Both sections are separated with a gate. For the investigations general assumptions were made: The L-box tests were conducted at a low speed where free flow was assumed. Wall effects and inertia were neglected. In [48] the dam break problem was taken into account causing turbulent flow when lifting the gate. In the presented investigations, due to slow gate lifting, laminar flow was assumed. Following, the sample was driven slightly by hydrodynamic pressure.
The test procedure (Figure 2) was passed simultaneously to the rheological measurements. After preshearing of 30 s, from 12:30 min to 13:00 min after water addition, 0.5 L of sample amount was filled into the L-box. Before lifting the gate, the sample was left at rest for another 30 seconds. Subsequently, the gate was lifted slowly to avoid inertia effects. The duration for lifting the gate was 5 s, starting at t = 15:00 min after water addition, which ensured a similar testing time for the L-box and the mini slump for testing. The sample was left at flow until flow no longer occurred. The flow distance was measured subsequently. The final height at the gate entrance was considered as h0 so the yield stress could be calculated according to Equation (4). The whole flow procedure was video recorded. This enables a flow analysis with flow velocity. The flow velocity was calculated in mm/s.

4. Results and Discussion

4.1. Rheological Parameters

The rheological parameters of yield stress, viscosity, and thixotropy were calculated as described in Section 3. The calculated parameters are presented in Table 2. All parameters are the average from three individual measurements. The results describe an expected decrease of the calculated Bingham yield stress τ 0 , B with an increase of the mini slump flow value, which was calculated with the mini slump flow yield stress τ 0 , s F as well, and a decrease in calculated plastic viscosity μ . Also, with increasing slump flow the flow length generally increases, which leads to decreased calculated L-box yield stress τ 0 , L B o x . Moreover, with increasing PCE amount, which decreases attractive particle interactions, the thixotropy A t h i x of the tested samples decreased. For a better comprehension and description of measured values and their rheological correlations, Figure 5 and Figure 6 are provided. Roussel et al. assume the correlation between dynamic yield stress and the mini slump flow value [10]. The correlation between the two parameters calculated with Equation (3) is shown in Figure 5 for all testing series. The general assumption that yield stress decreases with increasing slump flow is valid for all series and serves as base for the subsequent comparison of yield stress values in correlation with workability (L-box flow).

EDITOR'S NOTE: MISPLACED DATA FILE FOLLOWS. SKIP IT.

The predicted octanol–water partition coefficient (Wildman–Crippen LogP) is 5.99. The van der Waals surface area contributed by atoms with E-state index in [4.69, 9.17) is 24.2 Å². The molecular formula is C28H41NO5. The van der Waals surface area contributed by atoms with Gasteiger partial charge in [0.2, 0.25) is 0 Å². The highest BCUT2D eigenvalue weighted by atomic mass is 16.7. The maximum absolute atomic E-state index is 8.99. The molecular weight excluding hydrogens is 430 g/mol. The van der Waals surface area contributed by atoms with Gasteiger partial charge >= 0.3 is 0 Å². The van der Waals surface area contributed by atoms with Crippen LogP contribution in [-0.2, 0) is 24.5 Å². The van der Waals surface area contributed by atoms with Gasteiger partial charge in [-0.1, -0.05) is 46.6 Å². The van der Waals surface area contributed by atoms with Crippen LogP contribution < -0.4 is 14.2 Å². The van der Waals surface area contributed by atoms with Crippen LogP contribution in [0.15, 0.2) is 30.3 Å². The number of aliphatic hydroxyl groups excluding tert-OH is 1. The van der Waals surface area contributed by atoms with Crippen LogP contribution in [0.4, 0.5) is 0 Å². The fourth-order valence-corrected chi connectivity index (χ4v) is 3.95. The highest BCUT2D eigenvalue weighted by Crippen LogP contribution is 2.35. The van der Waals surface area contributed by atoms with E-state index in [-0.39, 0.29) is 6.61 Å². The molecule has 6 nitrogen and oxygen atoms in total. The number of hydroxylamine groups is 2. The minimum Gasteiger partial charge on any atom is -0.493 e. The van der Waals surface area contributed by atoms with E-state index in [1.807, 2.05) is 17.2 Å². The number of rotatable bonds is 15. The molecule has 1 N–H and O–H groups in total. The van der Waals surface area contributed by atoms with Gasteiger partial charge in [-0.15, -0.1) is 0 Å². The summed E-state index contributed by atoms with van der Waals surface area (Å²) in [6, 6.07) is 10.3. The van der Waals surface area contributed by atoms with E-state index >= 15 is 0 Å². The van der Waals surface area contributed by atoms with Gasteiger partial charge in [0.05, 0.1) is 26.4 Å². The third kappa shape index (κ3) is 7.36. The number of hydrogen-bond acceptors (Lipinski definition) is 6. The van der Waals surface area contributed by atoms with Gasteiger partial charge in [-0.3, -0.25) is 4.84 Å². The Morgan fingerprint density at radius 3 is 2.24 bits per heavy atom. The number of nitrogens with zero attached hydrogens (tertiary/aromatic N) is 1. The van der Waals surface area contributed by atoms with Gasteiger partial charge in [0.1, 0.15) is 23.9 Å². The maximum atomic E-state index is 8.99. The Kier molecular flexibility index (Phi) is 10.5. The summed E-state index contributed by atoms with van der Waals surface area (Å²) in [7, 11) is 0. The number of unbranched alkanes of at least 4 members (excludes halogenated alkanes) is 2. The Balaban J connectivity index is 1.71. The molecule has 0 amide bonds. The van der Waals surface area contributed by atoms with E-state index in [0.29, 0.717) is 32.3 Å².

4.2. Flow Analysis

Step 1: Applying yield stress values
In Figure 6, the L-box flow length is compared to the dynamic yield stress from the three aforementioned yield stress calculation approaches: the rheometric investigation τ 0 , B , calculated yield stress according to the mini slump flow test τ 0 , S F , and calculated yield stress according to the L-box test τ 0 , L B o x . Generally, for low flow lengths the calculated yield stress from L-box flow is always the lowest, followed by the yield stress calculated from slump flow value. The measured rheometric yield stress is the highest. With increasing flow length, the gap between calculated and measured yield stresses decreases. For three of the four testing series (0.45_p, 0.45_m and 0.52_p), the yield stresses at the end of flow are very similar. For the last testing series, 0.52_m, yield stress calculated from L-box flow is generally the highest. Subsequently, there is no all-in-all correlation for only yield stress and L-box flow. In particular, the slope and the gap between calculated and measured yield stresses vary depending on the mixture composition. Thus other rheological parameters like viscosity and structural buildup have to be taken into account.